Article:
Expanding Performing Arts Beyond the Classroom

Guest Conductor Dr. Robert Franzblau worked closely with select band students
from nine area high schools on the stage during the Granite State Invitational Festival at the Seifert Performing Arts Center. 

Salem musicians and singers hosted classmates from eight area schools for a day of music, collaboration, and learning at the recent Granite State Music Festival. The event, hosted in Salem for the first time, is part of Jared Cassedy’s vision of elevating the program beyond the traditional classroom setting.

“It’s important for all students to experience music from different perspectives,” explains Cassedy, Director of Salem K-12 Performing Arts and the Seifert Performing Arts Center. “We want them to think beyond the notes and the rhythms on a music sheet to the meaning and passion behind the music.”

Boston Children's Chorus Director Anthony Trecek-King (right) leads festival chorus students in warm-up
exercises prior to getting started for the day.

To that end, students spent the day working with two guest conductors who have found success outside the educational realm. Chorus students spent time rehearsing and performing with Anthony Trecek-King, conductor of the Boston Children’s Chorus. Dr. Robert Franzblau, professor of music and director of bands at Rhode Island College, worked with the band students.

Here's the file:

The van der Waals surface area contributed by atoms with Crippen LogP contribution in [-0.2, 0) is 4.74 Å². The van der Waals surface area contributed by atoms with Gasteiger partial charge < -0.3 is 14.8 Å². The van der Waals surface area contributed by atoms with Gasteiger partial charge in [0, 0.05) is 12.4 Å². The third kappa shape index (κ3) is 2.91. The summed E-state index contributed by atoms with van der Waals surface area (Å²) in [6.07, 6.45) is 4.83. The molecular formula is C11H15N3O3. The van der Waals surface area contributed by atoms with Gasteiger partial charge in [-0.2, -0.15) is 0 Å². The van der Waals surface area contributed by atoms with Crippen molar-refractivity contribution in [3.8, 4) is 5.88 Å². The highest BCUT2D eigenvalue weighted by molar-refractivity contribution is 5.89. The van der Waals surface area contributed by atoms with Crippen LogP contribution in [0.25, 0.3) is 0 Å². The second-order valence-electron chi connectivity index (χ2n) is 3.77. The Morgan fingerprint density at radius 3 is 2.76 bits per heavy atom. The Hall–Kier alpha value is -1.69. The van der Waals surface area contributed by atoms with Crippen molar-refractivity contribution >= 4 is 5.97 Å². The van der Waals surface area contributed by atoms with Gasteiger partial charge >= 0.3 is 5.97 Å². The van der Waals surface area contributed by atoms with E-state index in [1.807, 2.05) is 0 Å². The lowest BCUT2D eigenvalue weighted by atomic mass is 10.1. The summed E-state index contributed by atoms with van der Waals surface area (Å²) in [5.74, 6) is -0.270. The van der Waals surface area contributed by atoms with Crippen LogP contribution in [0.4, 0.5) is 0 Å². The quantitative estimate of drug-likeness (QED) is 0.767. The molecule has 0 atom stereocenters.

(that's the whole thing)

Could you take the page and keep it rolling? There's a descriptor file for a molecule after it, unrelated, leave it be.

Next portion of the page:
“It was a great opportunity for Salem students to view their music through a different lens,” adds Cassedy. “Both chorus and band students were challenged to re-imagine their art and apply what they learned to a performance at the end.”

Band and Chorus directors from around the state take a moment to share ideas in one of the open spaces
in the second story of the Seifert Performing Arts Center.

Earlier this year, students participated in the All New England Band Festival held at Plymouth State University and Cassedy plans to increase student participation in the New Hampshire All State Music Festival in Concord in future years.

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